The mining company, which has been embroiled in plenty of legal battles, describes an elaborate fraud scheme for a $150 Million contract.
New York cryptocurrency miner Coinmint alleged two semiconductor corporations establish an “elaborate deception” to lure the miner into a $150 Million buy agreement, in a lawsuit seeking over $23 Million in damages.
Coinmint alleged that Bitcoin (BTC) technology company Katena Computing and semiconductor designer company DX Corr establish a scheme to convince it to buy up to $150 Million of Bitcoin (BTC) mining machines that Katena couldn’t and didn’t intend to deliver on, reports by a lawsuit filed with a court in California’s Santa Clara County Superior Court on Jan. 26.
Under the scheme, Katena “improperly influenced, bribed or incentivized co-conspirators,” including one unnamed individual within the mining company, for a $150 Million buy of Bitcoin (BTC) mining machines, Coinmint alleged.
The lawsuit alleges fraud, breach of contract and fiduciary duty, likewise as aiding and abetting against DX Corr and its executives likewise as previous Coinmint employees. Coinmint is asking for “actual, compensatory and consequential damages, including but not limited to the $23 million,” that it deposited for the sale, likewise as punitive and exemplary damages.
“Katena is in binding arbitration concerning Coinmint’s breach of contract and is seeking damages caused by Coinmint’s failure to pay. Katena is eager to talk openly and factually in relation to this dispute but will honor the arbitration process and its confidentiality requirements. And once we can talk more openly, we will,” stated a spokesperson for Katena.
DX Corr filed a motion to dismiss the lawsuit earlier these 30 days, saying Coinmint didn’t sufficiently attract any states to facilitate its states against the semiconductor firm.
Coinmint is no stranger to litigation. Its two cofounders fought over the firm’s ownership. Coinmint filed a complaint with the New York Public Service Commission against the utility of Plattsburgh, where it operates, to avoid paying a deposit related to its electricity use. It was likewise involved in a tax fraud case in Puerto Rico, where it is headquartered, that was settled under a confidentiality agreement, stated a source next to the matter.
Coinmint rejected the existence of the alleged tax fraud case and declined to comment on this story.
Court records show the municipality of San Juan sued Coinmint in March 2022, and a judge known for their tax expertise was assigned to the case. The court did not respond to CoinDesk’s request for the complaint at the time of publication.
DX Corr did not respond to CoinDesk’s request for comment.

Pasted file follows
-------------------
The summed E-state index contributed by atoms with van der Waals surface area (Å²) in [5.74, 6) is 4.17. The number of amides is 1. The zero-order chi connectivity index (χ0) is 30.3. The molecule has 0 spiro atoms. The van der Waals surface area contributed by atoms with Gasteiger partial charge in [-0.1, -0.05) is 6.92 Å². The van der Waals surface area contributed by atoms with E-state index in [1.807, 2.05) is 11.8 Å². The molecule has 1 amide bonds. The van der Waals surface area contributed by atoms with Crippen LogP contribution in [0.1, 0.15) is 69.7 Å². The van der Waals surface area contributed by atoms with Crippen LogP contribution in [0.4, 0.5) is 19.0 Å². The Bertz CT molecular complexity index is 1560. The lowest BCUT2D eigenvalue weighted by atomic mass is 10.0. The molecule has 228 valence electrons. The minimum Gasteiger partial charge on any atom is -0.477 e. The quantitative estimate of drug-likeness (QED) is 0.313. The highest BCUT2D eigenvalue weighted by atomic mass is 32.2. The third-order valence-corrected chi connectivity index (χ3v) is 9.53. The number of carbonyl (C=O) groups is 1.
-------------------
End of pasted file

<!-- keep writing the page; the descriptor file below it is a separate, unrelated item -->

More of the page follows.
Back in 2021, an unnamed Coinmint employee initiated conversations over the buy of equipment. “Katena engaged in an elaborate deception” to get Coinmint’s founder and CEO Ashton Soniat on board with [claims] that it ‘truly possessed a revolutionary chip design that would disrupt the Bitcoin (BTC) mining world,’” the lawsuit said.
The unnamed individual was the Coinmint chief financial officer at the time. Reports by a filing with the United States Securities and Exchange Commission and a LinkedIn, a individual named Michael Maloney was Coinmint’s CFO at the time. Maloney declined CoinDesk’s request for comment through LinkedIn.
Katena was dangling an offer for the position of CFO and equity as part of the plot to Maloney, stated the lawsuit.
The then-CFO requested Katena to recommend a semiconductor expert to perform due diligence on the machines. On the other hand, Katena suggested Robert Bleck as an independent observer, despite the fact that he was in reality in collusion with DX Corr executive and Katena minority shareholder Sagar Reddy, Coinmint alleged. Bleck was Reddy’s “b***h,” the lawsuit read.
Bleck misrepresented Katena’s semiconductor design and production capabilities to the Coinmint CFO, who then tried to convince CEO Soniat.
Soniat signed a sales contract in May 2021 which “obliged Coinmint to pay Katena $150 Million for miners without security or customary protection” reports by Katena.
Katena likewise used the contract to try to get financing from investors, including financing bank JP Morgan, stated the lawsuit.
And once the CFO left Coinmint, two other individuals took the role of convincing Soniat continuation sending deposit payments. The two were likewise planning a hostile takeover of Coinmint and sooner or thereafter parted ways with the miner.
Coinmint in the end sent deposit payments of $23.4 Million to Katena with no contractual protections and allegedly received nothing.